Skip to main content

Public Service Pensions Bill

Volume 744: debated on Tuesday 23 April 2013

Commons Reasons

Lords Amendment 78: Schedule 1 page 23, line 20, at end insert—

“(c) the Defence Fire and Rescue Service”

Commons disagreement and reason

The Commons disagree to Lords Amendment No. 78 for the following Reason—

78A: Because it would alter the financial arrangements made by the Commons, and the Commons do not offer any further Reason, trusting that this Reason may be deemed sufficient.

Motion A

Moved by

That this House do not insist on its Amendment 78, to which the Commons have disagreed for their Reason 78A.

My Lords, your Lordships’ House now returns to the Public Service Pensions Bill, on which there remains one outstanding issue. The other place has invoked parliamentary privilege on the amendments made by this House that sought to reduce the normal pension ages for fire and police workforces employed by the Ministry of Defence.

I will explain in a moment the reasons why the Government cannot simply agree to give these workforces a normal pension age of 60. First, I put on record that I recognise the arguments that have been made here and elsewhere. I have met members of these workforces to discuss their position, and there is no question that they deliver an extremely important service, often in demanding and dangerous circumstances. However, sympathy for these individuals should not lead to our oversimplifying the issue that we are discussing. The debate today is over just one design element of their pensions, which in turn forms just one element of their overall remuneration and employment package.

We have heard the argument that these individuals are identical to their local authority counterparts. But these workforces are subject to separate working practices, terms and conditions and, specifically, pensions entitlements. These workers receive different pay, pay a much lower level of contributions, have access to a compensation scheme, unlike their local authority counterparts, and receive different allowances—for example, when they work abroad.

We must recognise that the proposal to reduce the retirement age involves substantial changes in their terms and conditions. Those changes to date have not been subject to thorough consideration or the proper process. That is why we should not attempt to conduct detailed discussions here about what the changes may look like. This is not just about normal pension age; there is much more to be explored, and there are several interrelating factors that must continue to be discussed between the parties. It is right that those discussions take place outside the legislative process, and we do not have to resolve this in the Bill. My colleague, the Economic Secretary, said yesterday in the other place that further primary legislation is not necessary in order to do so.

The Ministry of Defence has already committed to discussing this issue further. This is the right approach. As we have these discussions, we cannot shy away from discussions about the costs. Reducing the normal pension age of those workforces to age 60 could create extra expenditure for the Exchequer of up to £10 million in every year that the scheme operates. That is why these two amendments are subject to the Commons financial privilege. These costs would have to be picked up by somebody—either the taxpayer, possibly at the cost of front-line MoD services, or extra contributions from the members of these workforces. The current situation is that dialogue is already under way between the DFRS, the MDP and the MoD. The MoD has written to the representatives of the members of these forces and offered to discuss how a normal pension age of 65 might be maintained when the new schemes come into force. The first step has, therefore, already been taken, and we will keep up the momentum in the coming weeks and months.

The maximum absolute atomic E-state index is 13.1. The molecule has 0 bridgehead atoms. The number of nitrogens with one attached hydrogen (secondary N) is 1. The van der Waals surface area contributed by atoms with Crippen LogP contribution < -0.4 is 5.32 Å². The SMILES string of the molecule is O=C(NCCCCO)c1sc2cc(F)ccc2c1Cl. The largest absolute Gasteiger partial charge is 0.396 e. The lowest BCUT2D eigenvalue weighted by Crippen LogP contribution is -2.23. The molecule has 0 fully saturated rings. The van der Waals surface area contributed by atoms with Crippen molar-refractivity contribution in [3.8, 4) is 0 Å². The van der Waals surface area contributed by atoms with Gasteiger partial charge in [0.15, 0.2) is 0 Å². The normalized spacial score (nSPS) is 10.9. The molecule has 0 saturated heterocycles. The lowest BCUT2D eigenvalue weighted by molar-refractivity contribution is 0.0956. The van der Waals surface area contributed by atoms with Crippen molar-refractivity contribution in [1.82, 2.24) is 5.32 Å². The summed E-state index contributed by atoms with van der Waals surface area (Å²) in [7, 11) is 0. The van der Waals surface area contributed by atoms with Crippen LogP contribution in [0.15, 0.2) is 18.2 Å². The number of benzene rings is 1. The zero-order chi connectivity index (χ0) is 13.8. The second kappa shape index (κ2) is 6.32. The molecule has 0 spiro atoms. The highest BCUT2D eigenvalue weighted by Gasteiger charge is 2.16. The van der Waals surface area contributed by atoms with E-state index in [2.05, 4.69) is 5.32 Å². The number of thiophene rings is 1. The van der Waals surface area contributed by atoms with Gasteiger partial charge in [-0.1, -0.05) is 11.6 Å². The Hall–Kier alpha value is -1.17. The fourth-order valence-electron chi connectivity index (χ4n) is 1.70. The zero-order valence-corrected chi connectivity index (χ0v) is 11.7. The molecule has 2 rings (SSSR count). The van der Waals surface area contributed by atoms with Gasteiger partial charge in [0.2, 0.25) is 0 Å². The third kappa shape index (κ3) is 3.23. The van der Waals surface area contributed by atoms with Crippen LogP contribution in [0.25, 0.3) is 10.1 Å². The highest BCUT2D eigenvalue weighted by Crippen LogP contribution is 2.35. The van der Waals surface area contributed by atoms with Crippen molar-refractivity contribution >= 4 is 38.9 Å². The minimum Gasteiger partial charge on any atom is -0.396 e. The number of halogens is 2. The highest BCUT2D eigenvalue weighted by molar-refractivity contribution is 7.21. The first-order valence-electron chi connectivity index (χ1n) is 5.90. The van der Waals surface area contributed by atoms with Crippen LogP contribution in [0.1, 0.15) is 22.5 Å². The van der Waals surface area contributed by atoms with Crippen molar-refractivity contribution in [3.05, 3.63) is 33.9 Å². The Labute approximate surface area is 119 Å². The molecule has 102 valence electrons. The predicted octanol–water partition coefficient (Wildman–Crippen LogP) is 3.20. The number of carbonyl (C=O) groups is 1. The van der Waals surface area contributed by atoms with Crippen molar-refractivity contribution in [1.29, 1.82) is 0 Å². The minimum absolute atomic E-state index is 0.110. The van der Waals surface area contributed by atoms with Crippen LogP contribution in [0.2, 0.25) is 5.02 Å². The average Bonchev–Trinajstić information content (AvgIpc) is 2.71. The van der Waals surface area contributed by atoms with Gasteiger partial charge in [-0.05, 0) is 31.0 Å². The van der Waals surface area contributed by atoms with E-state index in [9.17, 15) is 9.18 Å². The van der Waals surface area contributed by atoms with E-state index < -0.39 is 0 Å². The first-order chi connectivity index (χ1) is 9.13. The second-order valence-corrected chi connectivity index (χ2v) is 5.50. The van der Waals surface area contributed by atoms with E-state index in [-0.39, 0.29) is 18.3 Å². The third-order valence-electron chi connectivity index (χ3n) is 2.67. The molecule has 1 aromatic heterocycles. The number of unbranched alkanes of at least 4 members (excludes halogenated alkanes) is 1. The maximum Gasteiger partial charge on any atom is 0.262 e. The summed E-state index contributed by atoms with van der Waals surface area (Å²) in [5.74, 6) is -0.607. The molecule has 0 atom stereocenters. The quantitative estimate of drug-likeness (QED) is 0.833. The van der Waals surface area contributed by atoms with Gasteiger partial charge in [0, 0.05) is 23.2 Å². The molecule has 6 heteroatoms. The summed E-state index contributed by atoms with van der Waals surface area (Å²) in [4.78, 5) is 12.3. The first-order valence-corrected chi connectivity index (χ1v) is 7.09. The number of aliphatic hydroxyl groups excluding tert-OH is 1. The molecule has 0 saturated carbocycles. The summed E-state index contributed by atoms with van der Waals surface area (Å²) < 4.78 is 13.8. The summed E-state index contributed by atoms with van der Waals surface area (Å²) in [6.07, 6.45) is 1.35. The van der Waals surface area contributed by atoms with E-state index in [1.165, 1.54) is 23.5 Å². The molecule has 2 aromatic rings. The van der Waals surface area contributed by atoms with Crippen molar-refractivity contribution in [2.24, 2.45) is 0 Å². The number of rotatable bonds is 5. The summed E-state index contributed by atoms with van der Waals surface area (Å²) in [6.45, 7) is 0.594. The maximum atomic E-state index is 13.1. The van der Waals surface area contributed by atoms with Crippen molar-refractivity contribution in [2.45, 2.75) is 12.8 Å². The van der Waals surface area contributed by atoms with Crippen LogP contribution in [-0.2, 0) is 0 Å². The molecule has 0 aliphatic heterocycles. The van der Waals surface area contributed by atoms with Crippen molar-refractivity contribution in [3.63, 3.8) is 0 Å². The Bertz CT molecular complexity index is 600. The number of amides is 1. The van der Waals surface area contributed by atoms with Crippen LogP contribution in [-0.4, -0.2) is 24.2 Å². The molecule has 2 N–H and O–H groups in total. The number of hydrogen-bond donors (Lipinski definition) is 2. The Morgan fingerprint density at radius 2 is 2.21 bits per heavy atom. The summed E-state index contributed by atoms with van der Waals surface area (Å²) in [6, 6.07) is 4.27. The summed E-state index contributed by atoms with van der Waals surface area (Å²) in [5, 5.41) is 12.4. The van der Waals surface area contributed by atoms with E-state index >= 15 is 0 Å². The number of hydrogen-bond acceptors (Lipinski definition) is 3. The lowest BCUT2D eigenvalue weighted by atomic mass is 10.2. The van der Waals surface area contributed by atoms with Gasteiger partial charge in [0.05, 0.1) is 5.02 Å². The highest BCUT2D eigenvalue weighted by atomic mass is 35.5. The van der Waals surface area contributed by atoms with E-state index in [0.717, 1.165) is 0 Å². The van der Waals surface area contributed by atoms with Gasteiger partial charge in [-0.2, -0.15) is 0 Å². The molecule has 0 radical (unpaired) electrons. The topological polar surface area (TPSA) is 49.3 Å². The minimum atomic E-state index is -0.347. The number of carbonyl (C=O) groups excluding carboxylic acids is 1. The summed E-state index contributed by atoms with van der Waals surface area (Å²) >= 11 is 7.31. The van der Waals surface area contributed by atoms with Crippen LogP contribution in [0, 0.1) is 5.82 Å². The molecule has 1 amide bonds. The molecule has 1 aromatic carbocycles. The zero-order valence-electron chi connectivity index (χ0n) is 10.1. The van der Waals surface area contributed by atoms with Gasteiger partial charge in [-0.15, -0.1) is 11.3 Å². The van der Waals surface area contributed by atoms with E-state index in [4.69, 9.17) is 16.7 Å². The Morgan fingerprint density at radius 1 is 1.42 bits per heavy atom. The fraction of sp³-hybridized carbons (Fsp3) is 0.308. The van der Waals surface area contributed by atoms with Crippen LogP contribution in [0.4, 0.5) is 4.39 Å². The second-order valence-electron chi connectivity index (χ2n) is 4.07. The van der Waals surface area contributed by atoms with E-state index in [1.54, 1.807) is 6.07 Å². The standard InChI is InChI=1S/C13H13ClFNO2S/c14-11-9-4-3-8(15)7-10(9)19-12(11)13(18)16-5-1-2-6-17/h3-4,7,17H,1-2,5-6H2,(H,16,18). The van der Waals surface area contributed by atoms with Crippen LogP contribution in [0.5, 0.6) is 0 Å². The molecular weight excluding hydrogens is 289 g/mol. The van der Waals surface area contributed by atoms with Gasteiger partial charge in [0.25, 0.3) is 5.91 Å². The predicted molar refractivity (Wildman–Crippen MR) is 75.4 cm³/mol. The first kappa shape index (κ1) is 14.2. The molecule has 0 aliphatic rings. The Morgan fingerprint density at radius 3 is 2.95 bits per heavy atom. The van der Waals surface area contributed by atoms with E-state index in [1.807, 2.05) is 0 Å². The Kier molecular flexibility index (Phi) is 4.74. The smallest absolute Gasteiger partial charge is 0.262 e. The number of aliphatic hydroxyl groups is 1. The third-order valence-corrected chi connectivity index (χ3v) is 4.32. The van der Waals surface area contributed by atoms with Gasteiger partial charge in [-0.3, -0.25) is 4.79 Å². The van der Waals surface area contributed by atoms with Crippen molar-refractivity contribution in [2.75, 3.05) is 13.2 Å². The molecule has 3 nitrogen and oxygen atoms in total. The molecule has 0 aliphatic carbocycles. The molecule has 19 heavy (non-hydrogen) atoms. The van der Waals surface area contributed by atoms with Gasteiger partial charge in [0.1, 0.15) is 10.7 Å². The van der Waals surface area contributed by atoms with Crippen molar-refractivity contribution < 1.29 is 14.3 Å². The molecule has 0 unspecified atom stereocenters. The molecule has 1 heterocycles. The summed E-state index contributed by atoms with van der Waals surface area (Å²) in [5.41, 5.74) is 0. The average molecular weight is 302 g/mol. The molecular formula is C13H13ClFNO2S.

I realise that there is some concern about how long these negotiations might take, which was reflected in the Commons yesterday. While I do not wish to tie the hands of either the unions or my colleagues at the Ministry of Defence, I should think that working towards agreement over the next 12 months is an achievable goal. We are definitely not seeking to kick this issue into the long grass. Colleagues in the other place also wanted assurance that if—I stress that this is very much an “if”, not a “when”—the MoD decided that a reduction in its current NPA was appropriate, the Bill would be flexible enough to allow this. I can reassure the House that this is indeed the case. This Bill is framework legislation. This is usually the case in the public service pension arena and, as such, a number of things are possible within the framework of the Bill that do not require amendments to primary legislation. I am, therefore, happy to repeat that if the Government decided that it would be appropriate for some or all of these workforces to be able to access an unreduced pension before normal pension age, there are ways that this change can be delivered using only secondary legislation.